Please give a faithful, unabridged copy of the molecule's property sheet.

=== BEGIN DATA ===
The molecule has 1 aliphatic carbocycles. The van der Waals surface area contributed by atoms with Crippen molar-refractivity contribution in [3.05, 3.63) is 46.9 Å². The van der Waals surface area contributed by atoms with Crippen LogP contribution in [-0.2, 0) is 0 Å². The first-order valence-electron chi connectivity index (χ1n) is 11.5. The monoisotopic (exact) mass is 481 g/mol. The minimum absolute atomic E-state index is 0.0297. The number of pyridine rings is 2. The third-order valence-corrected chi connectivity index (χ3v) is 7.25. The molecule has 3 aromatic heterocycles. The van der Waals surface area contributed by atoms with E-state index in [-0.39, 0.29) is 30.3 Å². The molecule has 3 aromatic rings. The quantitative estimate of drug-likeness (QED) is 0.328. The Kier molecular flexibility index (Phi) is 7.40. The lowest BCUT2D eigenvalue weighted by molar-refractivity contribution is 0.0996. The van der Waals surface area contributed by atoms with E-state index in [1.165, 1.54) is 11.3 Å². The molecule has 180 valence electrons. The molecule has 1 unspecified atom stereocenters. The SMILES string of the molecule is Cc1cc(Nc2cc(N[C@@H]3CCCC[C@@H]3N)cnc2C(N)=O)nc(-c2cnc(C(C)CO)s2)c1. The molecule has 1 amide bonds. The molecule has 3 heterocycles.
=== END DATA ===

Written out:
The molecule has 1 aliphatic carbocycles. The van der Waals surface area contributed by atoms with Crippen molar-refractivity contribution in [3.05, 3.63) is 46.9 Å². The van der Waals surface area contributed by atoms with Crippen LogP contribution in [-0.2, 0) is 0 Å². The first-order valence-electron chi connectivity index (χ1n) is 11.5. The monoisotopic (exact) mass is 481 g/mol. The minimum absolute atomic E-state index is 0.0297. The number of pyridine rings is 2. The third-order valence-corrected chi connectivity index (χ3v) is 7.25. The molecule has 3 aromatic heterocycles. The van der Waals surface area contributed by atoms with E-state index in [-0.39, 0.29) is 30.3 Å². The molecule has 3 aromatic rings. The quantitative estimate of drug-likeness (QED) is 0.328. The Kier molecular flexibility index (Phi) is 7.40. The lowest BCUT2D eigenvalue weighted by molar-refractivity contribution is 0.0996. The van der Waals surface area contributed by atoms with E-state index in [1.165, 1.54) is 11.3 Å². The molecule has 180 valence electrons. The molecule has 1 unspecified atom stereocenters. The SMILES string of the molecule is Cc1cc(Nc2cc(N[C@@H]3CCCC[C@@H]3N)cnc2C(N)=O)nc(-c2cnc(C(C)CO)s2)c1. The molecule has 1 amide bonds. The molecule has 3 heterocycles.